“It affects everyone really,” an employee said. “You lose your big spending accounts. You build relationships — you lose your momentum with your clients.”
Such a competitive culture stands in stark contrast to the rest of Google, overseen by Pichai. Generally speaking, Google keeps the engineers behind services like its search engine and YouTube focused on improving efficiency and customer experience, insulated from financial concerns.
“The rest of Google lives in this world where there is a fundamental separation between the product and revenue,” said a former Google Cloud vice president who spoke to Insider on the condition of anonymity.
“It’s like church and state,” the former VP said, adding, “People aren’t paying you to use the search engine.”
That dynamic has led to friction, company insiders say. Some Google Cloud salespeople said they were generally discouraged from selling customers on ads, Google Maps, or any other non-cloud product, and vice versa.
Those salespeople said that was at least partially because of different incentives across the company: At Google Cloud, such deals are handled by its dedicated sales force, which has quotas tied to the number and size of the deals it closes. The rest of Google and its associated companies, however, handle such deals through business-development teams, whose performance is tracked by different metrics.
“There’s a cultural dichotomy between the two organizations,” said a former senior manager who quit the division within the past year. “You’ve got a cloud division that’s on the back foot and is desperate to win market share, and the rest of the business, which enjoys a dominant position. That’s going to promote different types of behavior.”
The Google Cloud spokesperson said the company has teams dedicated to spearheading deals that bring in different teams from across the company, using the examples of Google’s deals with Kraft, Ford, and the Sony-owned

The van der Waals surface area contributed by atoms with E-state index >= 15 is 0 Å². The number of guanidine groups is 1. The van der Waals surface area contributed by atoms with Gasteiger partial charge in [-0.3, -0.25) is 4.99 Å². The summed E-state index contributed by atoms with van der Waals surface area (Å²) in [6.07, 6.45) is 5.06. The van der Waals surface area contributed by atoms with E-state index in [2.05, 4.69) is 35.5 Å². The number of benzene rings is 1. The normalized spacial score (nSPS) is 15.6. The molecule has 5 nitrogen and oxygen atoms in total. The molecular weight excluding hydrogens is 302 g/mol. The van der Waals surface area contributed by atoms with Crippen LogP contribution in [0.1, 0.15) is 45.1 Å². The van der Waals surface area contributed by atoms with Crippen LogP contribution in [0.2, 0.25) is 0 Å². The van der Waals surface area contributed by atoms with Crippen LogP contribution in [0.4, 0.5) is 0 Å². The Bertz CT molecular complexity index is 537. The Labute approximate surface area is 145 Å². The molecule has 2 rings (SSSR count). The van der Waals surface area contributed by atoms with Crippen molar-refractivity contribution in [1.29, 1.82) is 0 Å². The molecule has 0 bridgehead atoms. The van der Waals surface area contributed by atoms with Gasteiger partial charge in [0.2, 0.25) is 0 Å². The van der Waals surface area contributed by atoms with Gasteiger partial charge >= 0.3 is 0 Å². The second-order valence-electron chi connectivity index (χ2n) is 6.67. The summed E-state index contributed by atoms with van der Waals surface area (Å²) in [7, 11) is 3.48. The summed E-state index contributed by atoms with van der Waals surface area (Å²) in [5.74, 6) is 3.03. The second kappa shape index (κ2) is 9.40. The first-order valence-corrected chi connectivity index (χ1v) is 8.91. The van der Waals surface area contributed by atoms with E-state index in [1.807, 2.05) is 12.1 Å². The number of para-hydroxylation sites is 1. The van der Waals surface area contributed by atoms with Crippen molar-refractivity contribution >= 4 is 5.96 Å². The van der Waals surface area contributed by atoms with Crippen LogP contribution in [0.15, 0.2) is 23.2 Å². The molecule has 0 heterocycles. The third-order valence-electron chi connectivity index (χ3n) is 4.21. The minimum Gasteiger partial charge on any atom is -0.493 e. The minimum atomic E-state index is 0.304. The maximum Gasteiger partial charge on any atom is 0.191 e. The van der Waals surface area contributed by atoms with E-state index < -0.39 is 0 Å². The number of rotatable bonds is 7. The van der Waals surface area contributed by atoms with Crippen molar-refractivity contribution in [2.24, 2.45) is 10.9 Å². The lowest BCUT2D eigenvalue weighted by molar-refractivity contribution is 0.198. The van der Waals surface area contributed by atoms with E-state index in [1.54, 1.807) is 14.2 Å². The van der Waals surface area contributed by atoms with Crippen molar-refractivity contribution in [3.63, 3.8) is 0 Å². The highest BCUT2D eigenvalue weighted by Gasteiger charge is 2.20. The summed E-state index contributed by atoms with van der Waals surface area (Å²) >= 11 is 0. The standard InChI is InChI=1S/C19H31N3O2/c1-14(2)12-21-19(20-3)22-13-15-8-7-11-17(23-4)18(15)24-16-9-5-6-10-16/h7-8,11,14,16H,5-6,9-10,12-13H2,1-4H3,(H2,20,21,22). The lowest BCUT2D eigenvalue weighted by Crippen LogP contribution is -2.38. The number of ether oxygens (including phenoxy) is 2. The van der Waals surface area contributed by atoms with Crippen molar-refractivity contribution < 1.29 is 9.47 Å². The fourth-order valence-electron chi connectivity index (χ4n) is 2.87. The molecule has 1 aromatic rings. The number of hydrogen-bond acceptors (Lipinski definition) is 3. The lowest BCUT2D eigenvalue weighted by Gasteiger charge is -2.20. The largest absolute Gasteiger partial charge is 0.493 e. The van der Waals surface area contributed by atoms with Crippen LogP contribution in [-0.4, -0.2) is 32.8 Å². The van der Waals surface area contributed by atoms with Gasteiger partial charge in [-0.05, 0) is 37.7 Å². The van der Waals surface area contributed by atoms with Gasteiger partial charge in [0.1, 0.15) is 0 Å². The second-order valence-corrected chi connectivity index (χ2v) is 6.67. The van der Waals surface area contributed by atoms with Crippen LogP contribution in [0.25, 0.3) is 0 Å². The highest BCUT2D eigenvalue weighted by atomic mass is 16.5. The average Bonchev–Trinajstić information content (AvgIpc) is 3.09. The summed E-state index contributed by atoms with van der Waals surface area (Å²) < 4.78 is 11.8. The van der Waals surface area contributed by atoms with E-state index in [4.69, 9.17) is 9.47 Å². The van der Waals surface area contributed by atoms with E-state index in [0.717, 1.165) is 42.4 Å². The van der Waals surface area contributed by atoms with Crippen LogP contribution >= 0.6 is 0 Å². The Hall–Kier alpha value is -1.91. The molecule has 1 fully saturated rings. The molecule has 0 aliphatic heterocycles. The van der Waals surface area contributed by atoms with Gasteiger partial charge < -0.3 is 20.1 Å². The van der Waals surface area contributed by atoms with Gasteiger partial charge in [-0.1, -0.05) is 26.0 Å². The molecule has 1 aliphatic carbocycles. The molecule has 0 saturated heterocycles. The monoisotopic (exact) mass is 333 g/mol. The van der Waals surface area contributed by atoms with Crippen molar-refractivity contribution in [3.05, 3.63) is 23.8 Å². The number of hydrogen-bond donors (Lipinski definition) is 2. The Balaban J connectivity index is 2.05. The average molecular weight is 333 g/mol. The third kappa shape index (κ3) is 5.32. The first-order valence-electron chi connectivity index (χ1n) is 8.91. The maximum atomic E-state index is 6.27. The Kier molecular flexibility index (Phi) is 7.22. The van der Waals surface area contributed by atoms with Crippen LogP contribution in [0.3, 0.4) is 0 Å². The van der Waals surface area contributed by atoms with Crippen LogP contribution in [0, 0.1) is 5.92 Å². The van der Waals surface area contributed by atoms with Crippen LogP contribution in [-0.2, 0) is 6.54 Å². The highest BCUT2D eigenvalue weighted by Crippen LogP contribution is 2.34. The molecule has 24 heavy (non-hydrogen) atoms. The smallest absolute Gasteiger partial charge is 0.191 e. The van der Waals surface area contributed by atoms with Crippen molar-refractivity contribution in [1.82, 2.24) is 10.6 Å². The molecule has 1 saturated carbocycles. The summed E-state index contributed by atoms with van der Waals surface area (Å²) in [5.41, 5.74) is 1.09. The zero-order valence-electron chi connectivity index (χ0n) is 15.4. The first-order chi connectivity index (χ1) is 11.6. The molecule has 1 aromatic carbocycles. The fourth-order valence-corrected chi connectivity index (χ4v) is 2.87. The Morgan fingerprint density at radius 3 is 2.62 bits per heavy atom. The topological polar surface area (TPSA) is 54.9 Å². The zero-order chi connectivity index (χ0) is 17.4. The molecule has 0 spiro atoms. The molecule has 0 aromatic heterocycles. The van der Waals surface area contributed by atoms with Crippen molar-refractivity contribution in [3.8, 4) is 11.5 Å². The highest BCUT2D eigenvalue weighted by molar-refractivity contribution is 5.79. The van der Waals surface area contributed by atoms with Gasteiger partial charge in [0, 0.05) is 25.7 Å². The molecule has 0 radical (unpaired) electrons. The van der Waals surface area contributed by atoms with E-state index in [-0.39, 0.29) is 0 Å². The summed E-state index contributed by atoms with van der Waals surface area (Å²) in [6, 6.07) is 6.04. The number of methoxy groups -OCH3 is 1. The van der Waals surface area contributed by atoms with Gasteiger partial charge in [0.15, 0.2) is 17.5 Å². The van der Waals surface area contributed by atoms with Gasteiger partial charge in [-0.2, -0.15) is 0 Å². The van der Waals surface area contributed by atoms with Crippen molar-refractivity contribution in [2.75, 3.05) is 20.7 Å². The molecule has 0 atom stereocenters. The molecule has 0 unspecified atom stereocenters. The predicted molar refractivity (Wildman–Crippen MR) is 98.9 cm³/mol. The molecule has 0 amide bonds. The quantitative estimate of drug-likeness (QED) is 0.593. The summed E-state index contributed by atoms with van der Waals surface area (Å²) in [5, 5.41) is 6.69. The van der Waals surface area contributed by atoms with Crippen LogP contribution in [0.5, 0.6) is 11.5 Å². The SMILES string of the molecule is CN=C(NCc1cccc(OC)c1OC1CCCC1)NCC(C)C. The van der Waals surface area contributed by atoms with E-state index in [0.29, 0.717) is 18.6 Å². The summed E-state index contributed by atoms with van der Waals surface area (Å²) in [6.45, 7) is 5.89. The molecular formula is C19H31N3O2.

Kurian makes his mark on Google Cloud
Insiders say that with his control over Google Cloud effectively unlimited and his top lieutenants filled out by respected industry veterans, Kurian has made his mark and shaken up the way the unit does business.
Not all the changes were unwelcome. While his predecessor, Diane Greene, encouraged employees to use
OS-powered Chromebooks, Kurian has given his blessing for staffers to use whichever operating system helps them be productive, an employee said.
But the company insiders say Kurian’s reign has been characterized by a move away from openness and transparency and toward a top-down management style that often means leaving employees in the dark.
Sources said that in an attempt to empower his management team, Kurian has granted VPs more access to the company’s expense accounts for the purpose of flying around the world to wine and dine customers. They said that anybody below that level has to cut through red tape to do the same, while before the pandemic they had more flexibility to use the budget to book trips. A Google Cloud spokesperson said all employees have to follow a company travel-budget policy.
The long-term effects
Kurian’s changes at Google Cloud have rankled some within the division, the insiders say.
Kurian has been known to butt heads with longtime Googlers over the direction of the unit, most prominently with the engineering senior vice president Urs Hölzle, a former employee familiar with the matter said. Hölzle, famous for being Google’s eighth employee, has played a key role in Google Cloud since its inception. Late last year, however, Google Cloud underwent a reorganization that gave Hölzle a new role at the larger Alphabet organization.
“He wasn’t able to drive things the way he wanted to anymore, so he gracefully exited,” another former employee said.
Google Cloud insiders say power in the unit is now concentrated among Kurian’s handpicked new recruits. That’s frustrated some longtime employees, who said they were passed over for promotions or other opportunities for advancement at Google Cloud in favor of those arriving from firms like Microsoft or Oracle.
“The culture is becoming very Microsoft-y,” another employee said. “If you don’t have a relationship with these folks, you are outside. You are outside of the decision-making for the entire company.”
Are you a current or former Google Cloud employee? Got a tip?
Contact Rosalie Chan at email@example.com, Signal at 646.376.6106, Telegram at @rosaliechan, or Twitter DM at @rosaliechan17. Other types of secure messaging available upon request.
Contact Hugh Langley via encrypted email (firstname.lastname@example.org) or encrypted messaging apps Signal or Telegram at +1 628-228-1836.
Contact Martin Coulter via email at email@example.com or via encrypted messaging app Signal at +447801985586. Reach out using a non-work device.